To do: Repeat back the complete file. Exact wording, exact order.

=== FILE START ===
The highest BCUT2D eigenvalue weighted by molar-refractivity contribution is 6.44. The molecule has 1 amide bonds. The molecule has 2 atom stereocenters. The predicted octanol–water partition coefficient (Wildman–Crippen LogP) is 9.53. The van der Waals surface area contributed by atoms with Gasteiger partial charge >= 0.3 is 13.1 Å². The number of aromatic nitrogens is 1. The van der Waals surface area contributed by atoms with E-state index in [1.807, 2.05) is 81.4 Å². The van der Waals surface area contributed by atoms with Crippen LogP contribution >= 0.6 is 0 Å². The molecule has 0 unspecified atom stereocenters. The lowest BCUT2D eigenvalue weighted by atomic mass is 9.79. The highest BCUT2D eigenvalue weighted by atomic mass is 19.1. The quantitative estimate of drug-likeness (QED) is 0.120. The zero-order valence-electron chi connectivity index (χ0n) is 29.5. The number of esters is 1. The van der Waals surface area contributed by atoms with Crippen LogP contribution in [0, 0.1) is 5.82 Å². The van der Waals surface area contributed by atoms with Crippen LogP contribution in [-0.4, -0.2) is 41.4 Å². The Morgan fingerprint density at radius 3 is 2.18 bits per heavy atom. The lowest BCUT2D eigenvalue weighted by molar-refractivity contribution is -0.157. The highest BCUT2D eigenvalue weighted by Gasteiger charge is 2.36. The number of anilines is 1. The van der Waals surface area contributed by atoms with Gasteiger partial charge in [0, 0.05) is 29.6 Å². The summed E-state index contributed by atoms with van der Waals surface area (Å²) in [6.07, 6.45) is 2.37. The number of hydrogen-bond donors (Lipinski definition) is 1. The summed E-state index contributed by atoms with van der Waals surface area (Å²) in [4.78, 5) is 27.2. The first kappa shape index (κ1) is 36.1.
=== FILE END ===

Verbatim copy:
The highest BCUT2D eigenvalue weighted by molar-refractivity contribution is 6.44. The molecule has 1 amide bonds. The molecule has 2 atom stereocenters. The predicted octanol–water partition coefficient (Wildman–Crippen LogP) is 9.53. The van der Waals surface area contributed by atoms with Gasteiger partial charge >= 0.3 is 13.1 Å². The number of aromatic nitrogens is 1. The van der Waals surface area contributed by atoms with E-state index in [1.807, 2.05) is 81.4 Å². The van der Waals surface area contributed by atoms with Crippen LogP contribution >= 0.6 is 0 Å². The molecule has 0 unspecified atom stereocenters. The lowest BCUT2D eigenvalue weighted by atomic mass is 9.79. The highest BCUT2D eigenvalue weighted by atomic mass is 19.1. The quantitative estimate of drug-likeness (QED) is 0.120. The zero-order valence-electron chi connectivity index (χ0n) is 29.5. The number of esters is 1. The van der Waals surface area contributed by atoms with Crippen LogP contribution in [0, 0.1) is 5.82 Å². The van der Waals surface area contributed by atoms with Crippen LogP contribution in [-0.4, -0.2) is 41.4 Å². The Morgan fingerprint density at radius 3 is 2.18 bits per heavy atom. The lowest BCUT2D eigenvalue weighted by molar-refractivity contribution is -0.157. The highest BCUT2D eigenvalue weighted by Gasteiger charge is 2.36. The number of anilines is 1. The van der Waals surface area contributed by atoms with Gasteiger partial charge in [0, 0.05) is 29.6 Å². The summed E-state index contributed by atoms with van der Waals surface area (Å²) in [6.07, 6.45) is 2.37. The number of hydrogen-bond donors (Lipinski definition) is 1. The summed E-state index contributed by atoms with van der Waals surface area (Å²) in [4.78, 5) is 27.2. The first kappa shape index (κ1) is 36.1.